On the Wight track


The Isle of Wight Walking Festival – a celebration of walking

You may have visited the Isle of Wight many times before, but have you ever truly stepped off the beaten track and explored it on foot?

With more than 800km/500 miles of footpaths cutting through beautiful countryside or along a breathtaking coastline, the Isle of Wight is the ideal place for your rambling adventure.

Helping visitors explore that bit further, every year Visit Isle of Wight hosts walking festivals as a celebration of walking and nature. Spanning nine days, the Autumn Walking Festival takes place between 8 and 16 October, with more than 40 bookable treks.

Walk it with family, take a stroll with friends or connect with like-minded new people in the great outdoors. Why not reconnect with nature and learn about the island’s thriving wildlife or make a spooktacular night of it with a ghost walk? There’s something for everyone to enjoy.

A family walking along a path under trees and by a field

The tours are guided by volunteer walk leaders from groups such as Isle of Wight Ramblers, National Trust and local businesses. There’s nothing these passionate islanders couldn't – or wouldn't – tell you about their favourite routes, special viewpoints and cosy cafés or pubs to sit back and relax with a drink at the end of a day on your feet.

If you can’t make it across for the festival this year, top tips and routes can be downloaded from the Isle of Wight Walking Festival website. Come across any time and walk the island at your own leisurely – or speedy – pace. Whether you enjoy a light stroll, are looking for your next heart-racing challenge or are simply after a new destination to discover, take inspiration from the locals sharing their most trodden paths. So go for the day or stay a while, but be sure to make time to explore and enjoy some of the island’s best autumn rambles.

The Autumn Walking Festival runs from Saturday 8 until Sunday 16 October. All guided walks must be booked via isleofwightwalkingfestival.co.uk

People gathered outside a windmill, in the late afternoon sun

Say yes to autumn adventures on the Isle of Wight

Treat your senses to the sights, smells and sounds of autumn on the Isle of Wight.

With 50% of the island designated as an Area of Outstanding Natural Beauty (AONB) and one of the few places in the UK to gain UNESCO Biosphere Reserve status for its unspoiled landscape, clear waters and thriving wildlife, the Isle of Wight is awash with photo opportunities of autumn foliage and sweeping views, all tinted with red and orange.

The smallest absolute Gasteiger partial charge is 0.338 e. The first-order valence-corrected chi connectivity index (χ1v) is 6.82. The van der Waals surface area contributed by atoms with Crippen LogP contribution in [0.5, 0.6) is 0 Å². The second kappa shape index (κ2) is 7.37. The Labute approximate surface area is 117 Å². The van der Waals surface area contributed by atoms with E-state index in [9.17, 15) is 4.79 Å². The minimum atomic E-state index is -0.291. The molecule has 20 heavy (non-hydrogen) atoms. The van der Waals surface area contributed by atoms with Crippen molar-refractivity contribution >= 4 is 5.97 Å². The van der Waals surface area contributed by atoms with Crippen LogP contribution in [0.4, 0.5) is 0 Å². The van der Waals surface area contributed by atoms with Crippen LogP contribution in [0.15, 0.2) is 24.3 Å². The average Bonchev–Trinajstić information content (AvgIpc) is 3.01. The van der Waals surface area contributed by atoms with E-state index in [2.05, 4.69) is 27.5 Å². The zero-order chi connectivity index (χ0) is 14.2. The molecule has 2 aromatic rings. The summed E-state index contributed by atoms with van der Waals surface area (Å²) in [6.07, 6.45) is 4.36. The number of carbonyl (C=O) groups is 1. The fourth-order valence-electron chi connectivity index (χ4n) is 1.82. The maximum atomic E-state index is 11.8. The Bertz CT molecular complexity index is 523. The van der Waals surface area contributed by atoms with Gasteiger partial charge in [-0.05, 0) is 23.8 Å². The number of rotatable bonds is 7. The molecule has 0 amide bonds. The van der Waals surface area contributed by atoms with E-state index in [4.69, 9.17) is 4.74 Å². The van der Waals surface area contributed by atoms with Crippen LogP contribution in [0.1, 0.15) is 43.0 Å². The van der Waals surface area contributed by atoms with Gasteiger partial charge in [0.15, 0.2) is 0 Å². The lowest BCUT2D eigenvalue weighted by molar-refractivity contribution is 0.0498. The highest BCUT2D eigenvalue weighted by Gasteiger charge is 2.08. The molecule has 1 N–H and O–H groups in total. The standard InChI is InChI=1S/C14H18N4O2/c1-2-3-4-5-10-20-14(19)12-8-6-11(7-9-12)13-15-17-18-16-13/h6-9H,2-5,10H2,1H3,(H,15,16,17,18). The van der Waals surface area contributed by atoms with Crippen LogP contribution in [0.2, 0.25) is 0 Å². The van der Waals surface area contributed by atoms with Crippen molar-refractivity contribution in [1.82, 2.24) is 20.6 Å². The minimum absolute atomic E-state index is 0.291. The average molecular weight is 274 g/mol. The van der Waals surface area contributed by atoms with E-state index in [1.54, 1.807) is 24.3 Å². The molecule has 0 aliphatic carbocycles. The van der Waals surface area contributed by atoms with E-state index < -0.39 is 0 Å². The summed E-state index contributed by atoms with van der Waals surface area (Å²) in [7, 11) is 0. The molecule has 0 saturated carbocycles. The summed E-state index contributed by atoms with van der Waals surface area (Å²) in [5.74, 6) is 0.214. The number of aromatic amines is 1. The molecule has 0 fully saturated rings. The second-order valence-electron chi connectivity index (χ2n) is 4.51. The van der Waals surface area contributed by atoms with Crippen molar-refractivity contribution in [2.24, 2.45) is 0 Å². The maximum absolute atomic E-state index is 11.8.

Join the Isle of Wight Ramblers

Isle of Wight Rambler David Howarth will take walkers on a route he knows well: across Brading Marshes nature reserve, the only Royal Society for the Protection of Birds reserve on the island. The route takes in Bembridge Harbour and Windmill. Fellow Rambler Linda Jones will host a walk in Gatcombe and the surrounding areas.

Four pairs of legs and boots walking over a small wooden bridge

The wild west

Walk the route of the internationally renowned Needles Half Marathon with Rachel Richards, taking in Freshwater Way, beautiful views of Compton and Totland Bay, the National Trust’s Headon Warren (a designated AONB), The Needles and Tennyson Down.

Staying in West Wight, Rachel also takes walkers on one of her favourite routes – Grammars Common, The Longstone and The Downs – starting in the pretty village of Brighstone, heading across National Trust land to The Longstone and over Mottistone Down. Camp Wight also enjoys sharing its best trek with visitors, The Western Headland of Newtown Creek, walking around the nature reserve and through Bouldnor Forest.

Even island MP Bob Seely is a keen walker. His favourite route is the Warrior Trail from Mottistone. The Warrior Trail was created in celebration of one of the Isle of Wight’s most prominent First World War stories, that of Bob’s great-grandfather, General Jack Seely, and his horse, Warrior – a real-life war horse.

For something more leisurely, try The Terrace restaurant’s Yarmouth River Loop. Make your way up the River Yar and keep your eyes peeled for sea eagles and other wildlife. Cross the causeway and wander back through fields and woodland until you’re back at The Terrace. Stay to enjoy beautiful views of The Solent over lunch.

The most famous local